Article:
Wednesday, January 23, 2019

Nees honored with 'Weed Manager of the Year' Award

Pictured above from left: Shannon Hatch RiversEdge West, Teresa Nees, Sarah Wilson RiversEdge West. Teresa Nees was awarded Colorado Weed Management Association's "Weed Manager of the Year" at a recent CWMA annual conference in Grand Junction. Shannon Hatch with RiversEdge West nominated Teresa because of her work with REW and other organizations in the area to bolster invasive species management and awareness in our community.

Mesa County Noxious Weed & Pest Management Coordinator Teresa Nees was recently honored by the Colorado Weed Management Association (CWMA) as the "Weed Manager of the Year" for extensive work with RiversEdgeWest (formerly the Tamarisk Coalition) and other organizations in the area to bolster invasive species management and awareness in our community.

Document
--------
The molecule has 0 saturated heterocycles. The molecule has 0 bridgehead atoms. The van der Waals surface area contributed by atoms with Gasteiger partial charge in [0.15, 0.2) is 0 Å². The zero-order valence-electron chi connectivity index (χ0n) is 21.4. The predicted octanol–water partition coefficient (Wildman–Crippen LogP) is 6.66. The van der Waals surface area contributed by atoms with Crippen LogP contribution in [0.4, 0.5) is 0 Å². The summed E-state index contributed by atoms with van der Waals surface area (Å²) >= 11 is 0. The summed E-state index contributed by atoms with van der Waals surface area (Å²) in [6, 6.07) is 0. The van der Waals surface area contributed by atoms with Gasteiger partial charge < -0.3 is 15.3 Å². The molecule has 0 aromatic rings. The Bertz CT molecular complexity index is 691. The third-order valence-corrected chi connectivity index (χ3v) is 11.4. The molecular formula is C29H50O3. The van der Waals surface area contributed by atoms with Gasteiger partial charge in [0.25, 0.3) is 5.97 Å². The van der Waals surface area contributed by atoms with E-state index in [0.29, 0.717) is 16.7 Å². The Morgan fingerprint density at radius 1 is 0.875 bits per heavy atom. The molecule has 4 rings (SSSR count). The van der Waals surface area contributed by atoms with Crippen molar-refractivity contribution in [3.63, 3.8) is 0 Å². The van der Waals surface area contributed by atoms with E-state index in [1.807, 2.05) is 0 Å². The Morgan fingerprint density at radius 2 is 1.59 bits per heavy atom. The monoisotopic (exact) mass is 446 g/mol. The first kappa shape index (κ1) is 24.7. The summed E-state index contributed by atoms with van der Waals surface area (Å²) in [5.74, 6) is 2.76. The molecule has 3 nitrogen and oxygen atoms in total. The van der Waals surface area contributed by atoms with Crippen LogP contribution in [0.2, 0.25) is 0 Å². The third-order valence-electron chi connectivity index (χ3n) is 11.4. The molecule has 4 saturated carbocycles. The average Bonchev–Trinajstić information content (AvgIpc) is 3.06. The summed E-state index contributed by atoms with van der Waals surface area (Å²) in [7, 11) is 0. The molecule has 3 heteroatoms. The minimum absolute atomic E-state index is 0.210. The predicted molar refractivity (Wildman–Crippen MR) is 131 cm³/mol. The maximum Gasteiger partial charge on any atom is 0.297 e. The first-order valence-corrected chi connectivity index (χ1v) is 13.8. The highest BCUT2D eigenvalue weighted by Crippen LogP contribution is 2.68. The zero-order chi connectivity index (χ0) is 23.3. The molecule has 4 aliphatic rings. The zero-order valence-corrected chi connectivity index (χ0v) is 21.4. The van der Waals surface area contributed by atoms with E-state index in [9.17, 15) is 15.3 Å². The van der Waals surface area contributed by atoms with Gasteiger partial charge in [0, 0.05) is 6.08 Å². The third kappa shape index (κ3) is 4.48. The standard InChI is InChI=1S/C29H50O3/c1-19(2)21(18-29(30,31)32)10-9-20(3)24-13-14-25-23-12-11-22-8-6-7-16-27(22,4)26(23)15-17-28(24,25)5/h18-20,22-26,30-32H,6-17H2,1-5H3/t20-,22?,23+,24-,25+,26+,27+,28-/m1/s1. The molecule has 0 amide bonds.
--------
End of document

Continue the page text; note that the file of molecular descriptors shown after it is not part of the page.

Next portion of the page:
"I am honored and humbled to be given the CWMA Weed Manager of the Year award for 2018, but I would not be here without my fellow weed managers who work together to transform our valley, and landscapes around our state," said Nees.

The Colorado Weed Management Association is a professional, member-based organization comprised of noxious weed managers from commercial, non-profit, and government sectors with the purpose of increasing awareness to provide education regarding invasive plant species through professional improvement and regulatory direction.

"Thank you, especially to the folks close to home that submitted the nomination; Shannon Hatch with RiversEdgeWest; Melissa Werkmeister with the Bureau of Reclamation; Brian Woods with Clifton Sanitation District; Pete Firmin with Colorado Parks and Wildlife; and Travis Haldeman with Mesa County Facilities and Parks," Nees said.

"These folks and others with them are unsung heroes, working diligently behind the scenes to improve the quality of life for all of us in the Grand Valley.  Over the years, one can observe steady progress that their organizations have made by opening up the river corridor to allow native plant populations to re-establish and thrive, increasing plant and wildlife habitat, enhancing outdoor recreational opportunities around the valley, and cultivating a sense of ownership in our rivers and public land health," Nees added.

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